John Clay

Under Nick Mingione, Kentucky baseball is a growth industry

When UK Athletics Director Mitch Barnhart said he wanted to spend money on the construction of a new baseball stadium, it seemed almost like a leap of faith.

After all, it was not as if the baseball program owns a championship tradition or a strong base of fan support. It has won just one Southeastern Conference title in recent memory (2006) and has never been to a College World Series. For years it was known as the northern-most member of the SEC, a league full of schools more geographically suited for an outdoor sport that starts play in February.

It was as if Barnhart was banking on the “build it and they will come” philosophy. Or it was until Nick Mingione came along.

This isn’t to slight Keith Madison, who won 737 games as UK coach from 1979 to 2003. It isn’t to overlook John Cohen, who contributed a fresh jolt of energy and an SEC title during his five-year tenure from 2004 through 2008. And it isn’t to dismiss Cohen’s successor, Gary Henderson, who took the Cats to a pair of NCAA tournaments in his eight years leading the program.

It is to say that, for UK baseball, Mingione has all the looks of the right guy in the right place at the right time.

The 38-year-old Tarrytown, N.Y., native made such a positive impression in his first UK tour of duty as Cohen’s assistant that Barnhart looked immediately to the Mississippi State aide when Henderson resigned after last season. Never mind that Mingione had never been a head coach. Never mind he had no state ties. He was Barnhart’s real leap of faith.

It could not be off to a better start. Surely even Mingione’s strongest supporters did not expect this degree of early success. The Cats went 38-18 in the regular season, including 19-11 in the conference, earning Mingione SEC Coach of the Year honors.

The NCAA rewarded the program with its first home regional since 2006. And Kentucky capitalized with an opening-game, 6-4 win over Ohio University on Friday afternoon, a triumph that placed the Cats in the winner’s bracket of a regional for the first time since 1988.

Better still, the Big Blue Nation showed up Friday. Never mind that television set first pitch for high noon on a weekday. A crowd of 3,956 packed an expanded Cliff Hagan Stadium for the sunshine and the win.

“I was looking around thinking, ‘shouldn’t these people be at work?’” said Mingione afterward. “It was awesome.”

Here’s some more awesome. Many of Mingione’s best players are underclassmen, starting with SEC Pitcher of the Year Sean Hjelle, who threw seven scoreless innings on Friday before allowing three runs in the eighth. Hjelle is a sophomore.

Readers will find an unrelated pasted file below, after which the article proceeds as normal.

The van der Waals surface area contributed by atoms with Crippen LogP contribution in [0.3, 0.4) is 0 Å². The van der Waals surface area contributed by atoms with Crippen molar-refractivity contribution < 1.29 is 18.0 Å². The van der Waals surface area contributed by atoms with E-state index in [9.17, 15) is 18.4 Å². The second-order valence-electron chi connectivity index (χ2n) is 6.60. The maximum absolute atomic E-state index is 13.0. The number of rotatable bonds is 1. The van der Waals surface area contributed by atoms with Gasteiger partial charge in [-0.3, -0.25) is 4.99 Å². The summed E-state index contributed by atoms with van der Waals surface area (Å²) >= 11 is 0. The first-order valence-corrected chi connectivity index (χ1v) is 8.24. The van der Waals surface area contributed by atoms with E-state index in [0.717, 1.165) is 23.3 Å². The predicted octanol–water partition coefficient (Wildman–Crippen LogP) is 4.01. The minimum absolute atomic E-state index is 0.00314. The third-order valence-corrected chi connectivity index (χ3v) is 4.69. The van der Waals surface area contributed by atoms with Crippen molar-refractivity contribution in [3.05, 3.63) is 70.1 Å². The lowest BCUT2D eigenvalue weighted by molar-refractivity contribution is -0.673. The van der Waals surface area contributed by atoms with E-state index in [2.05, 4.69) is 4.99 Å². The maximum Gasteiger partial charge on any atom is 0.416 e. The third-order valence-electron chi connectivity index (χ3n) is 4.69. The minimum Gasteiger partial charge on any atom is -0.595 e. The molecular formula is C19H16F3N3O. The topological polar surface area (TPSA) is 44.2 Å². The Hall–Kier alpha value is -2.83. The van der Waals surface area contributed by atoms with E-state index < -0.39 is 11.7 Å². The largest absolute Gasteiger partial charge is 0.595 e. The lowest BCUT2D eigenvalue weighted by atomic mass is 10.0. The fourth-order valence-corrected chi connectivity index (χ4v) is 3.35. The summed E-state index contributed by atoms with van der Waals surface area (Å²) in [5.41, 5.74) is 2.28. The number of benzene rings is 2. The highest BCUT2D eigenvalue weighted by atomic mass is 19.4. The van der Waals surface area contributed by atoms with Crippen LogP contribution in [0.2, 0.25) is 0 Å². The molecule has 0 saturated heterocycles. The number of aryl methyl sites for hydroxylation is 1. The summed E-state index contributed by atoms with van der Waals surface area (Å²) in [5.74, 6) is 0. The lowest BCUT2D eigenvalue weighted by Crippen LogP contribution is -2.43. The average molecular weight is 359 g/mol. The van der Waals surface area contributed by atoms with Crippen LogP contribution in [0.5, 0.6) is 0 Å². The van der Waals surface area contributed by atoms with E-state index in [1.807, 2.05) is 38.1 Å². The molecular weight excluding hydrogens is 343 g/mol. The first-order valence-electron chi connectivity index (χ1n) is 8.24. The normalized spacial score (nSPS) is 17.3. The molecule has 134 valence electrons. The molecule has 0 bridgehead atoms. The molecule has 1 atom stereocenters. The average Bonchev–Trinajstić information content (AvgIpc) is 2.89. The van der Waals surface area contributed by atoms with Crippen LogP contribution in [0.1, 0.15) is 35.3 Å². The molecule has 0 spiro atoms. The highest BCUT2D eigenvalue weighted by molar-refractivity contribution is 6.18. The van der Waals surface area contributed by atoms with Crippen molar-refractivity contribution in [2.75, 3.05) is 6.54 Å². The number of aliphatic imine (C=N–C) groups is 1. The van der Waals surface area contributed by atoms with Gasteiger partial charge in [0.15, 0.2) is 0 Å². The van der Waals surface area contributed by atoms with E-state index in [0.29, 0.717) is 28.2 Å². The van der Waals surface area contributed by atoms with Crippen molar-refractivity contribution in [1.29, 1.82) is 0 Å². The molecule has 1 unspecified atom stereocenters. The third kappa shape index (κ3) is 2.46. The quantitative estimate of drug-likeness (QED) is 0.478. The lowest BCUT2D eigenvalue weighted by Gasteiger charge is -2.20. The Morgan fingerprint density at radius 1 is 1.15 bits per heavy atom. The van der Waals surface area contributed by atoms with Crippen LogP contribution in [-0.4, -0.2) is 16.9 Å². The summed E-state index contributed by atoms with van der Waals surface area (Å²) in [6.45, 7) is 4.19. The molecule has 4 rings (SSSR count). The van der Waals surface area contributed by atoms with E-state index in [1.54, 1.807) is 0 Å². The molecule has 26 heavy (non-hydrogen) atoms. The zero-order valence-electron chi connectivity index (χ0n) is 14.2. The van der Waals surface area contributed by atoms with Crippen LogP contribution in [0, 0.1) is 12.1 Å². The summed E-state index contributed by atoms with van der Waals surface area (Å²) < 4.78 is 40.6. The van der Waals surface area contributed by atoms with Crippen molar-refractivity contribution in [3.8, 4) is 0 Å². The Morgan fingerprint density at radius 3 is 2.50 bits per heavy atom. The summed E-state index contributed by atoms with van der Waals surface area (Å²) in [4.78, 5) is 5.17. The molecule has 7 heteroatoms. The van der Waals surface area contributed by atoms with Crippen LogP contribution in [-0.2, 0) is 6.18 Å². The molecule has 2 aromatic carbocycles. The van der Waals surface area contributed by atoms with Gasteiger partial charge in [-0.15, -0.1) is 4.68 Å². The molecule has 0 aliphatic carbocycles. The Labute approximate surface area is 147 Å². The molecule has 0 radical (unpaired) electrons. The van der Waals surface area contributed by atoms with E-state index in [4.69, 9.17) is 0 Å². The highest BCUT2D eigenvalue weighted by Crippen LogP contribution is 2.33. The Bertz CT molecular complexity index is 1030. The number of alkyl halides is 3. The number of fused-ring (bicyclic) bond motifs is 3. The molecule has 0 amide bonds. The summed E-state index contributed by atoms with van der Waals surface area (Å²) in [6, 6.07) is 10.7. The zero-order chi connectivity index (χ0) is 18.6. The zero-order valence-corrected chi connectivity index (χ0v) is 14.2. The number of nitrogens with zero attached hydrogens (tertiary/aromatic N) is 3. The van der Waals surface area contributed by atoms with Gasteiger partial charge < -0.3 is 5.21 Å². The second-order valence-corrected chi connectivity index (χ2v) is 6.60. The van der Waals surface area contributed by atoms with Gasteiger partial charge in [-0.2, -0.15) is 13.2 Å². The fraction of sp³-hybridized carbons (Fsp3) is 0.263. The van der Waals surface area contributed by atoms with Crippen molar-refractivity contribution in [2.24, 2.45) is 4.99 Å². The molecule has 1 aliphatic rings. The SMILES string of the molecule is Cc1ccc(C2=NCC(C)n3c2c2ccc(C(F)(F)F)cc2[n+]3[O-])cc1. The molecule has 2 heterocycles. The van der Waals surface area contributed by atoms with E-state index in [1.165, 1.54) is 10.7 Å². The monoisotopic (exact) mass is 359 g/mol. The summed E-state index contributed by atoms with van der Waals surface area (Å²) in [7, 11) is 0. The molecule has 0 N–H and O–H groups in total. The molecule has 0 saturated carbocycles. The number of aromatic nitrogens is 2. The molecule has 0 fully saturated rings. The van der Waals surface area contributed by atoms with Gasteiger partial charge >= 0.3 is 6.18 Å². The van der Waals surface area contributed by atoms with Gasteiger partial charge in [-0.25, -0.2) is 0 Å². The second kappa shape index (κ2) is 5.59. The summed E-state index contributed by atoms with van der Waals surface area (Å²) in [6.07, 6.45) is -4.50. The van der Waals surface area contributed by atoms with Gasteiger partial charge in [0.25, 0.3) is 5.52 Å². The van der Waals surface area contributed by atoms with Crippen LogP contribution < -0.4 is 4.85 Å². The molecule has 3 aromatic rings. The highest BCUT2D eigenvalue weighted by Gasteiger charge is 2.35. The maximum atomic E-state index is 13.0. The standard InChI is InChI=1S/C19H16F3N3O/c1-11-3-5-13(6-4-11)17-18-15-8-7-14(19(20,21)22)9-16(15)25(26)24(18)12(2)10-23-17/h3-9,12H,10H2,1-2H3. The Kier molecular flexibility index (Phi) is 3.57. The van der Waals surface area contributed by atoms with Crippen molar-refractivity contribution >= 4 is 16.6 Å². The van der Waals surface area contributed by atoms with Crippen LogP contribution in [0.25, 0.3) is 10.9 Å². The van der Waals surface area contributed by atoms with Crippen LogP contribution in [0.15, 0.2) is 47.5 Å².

So is right fielder Tristan Pompey, who leads the team in hitting.

So is right-handed pitcher Justin Lewis, who allowed South Carolina just one hit in 5 1/3 innings in last week’s SEC Tournament.

So is catcher Kole Cottam, who hit .315 with six homers in 49 games this season.

Starting pitcher Zack Thompson (7-2, 3.87 ERA) is a freshman. Relief pitcher Chris Machamer, who shut down Ohio’s eighth-inning rally on Friday, is also a freshman.

First baseman Evan White, second baseman Riley Mahan, third baseman Tyler Marshall, infielder Luke Becker, catcher Troy Squires, pitchers Zach Logue and Brad Schaenzer are all juniors. Mingione is likely to lose some of those to major-league teams next season, but not all.

Besides, Mingione is known as a dynamite recruiter, one who helped Cohen get things going here a decade ago, then one who helped Cohen return Mississippi State to national prominence.

Meanwhile, just off Alumni Drive, between the new UK football practice facility and softball’s John Cropp Stadium and the Wendell & Vickie Bell Soccer Complex, the physical future is taking shape. Construction has started on that new $49 million baseball stadium, which is scheduled to open in time for the 2019 season.

And if you thought a new facility was what was needed to give UK baseball some momentum, it appears the momentum has already started.


NCAA Lexington Regional


Game 5: Indiana vs. Kentucky, 1 p.m. (WatchESPN)

Game 6: N.C. State vs. Game 5 winner, 7 p.m. (WatchESPN)


Game 7: If necessary, same teams as in Game 6, 7 p.m. (WatchESPN)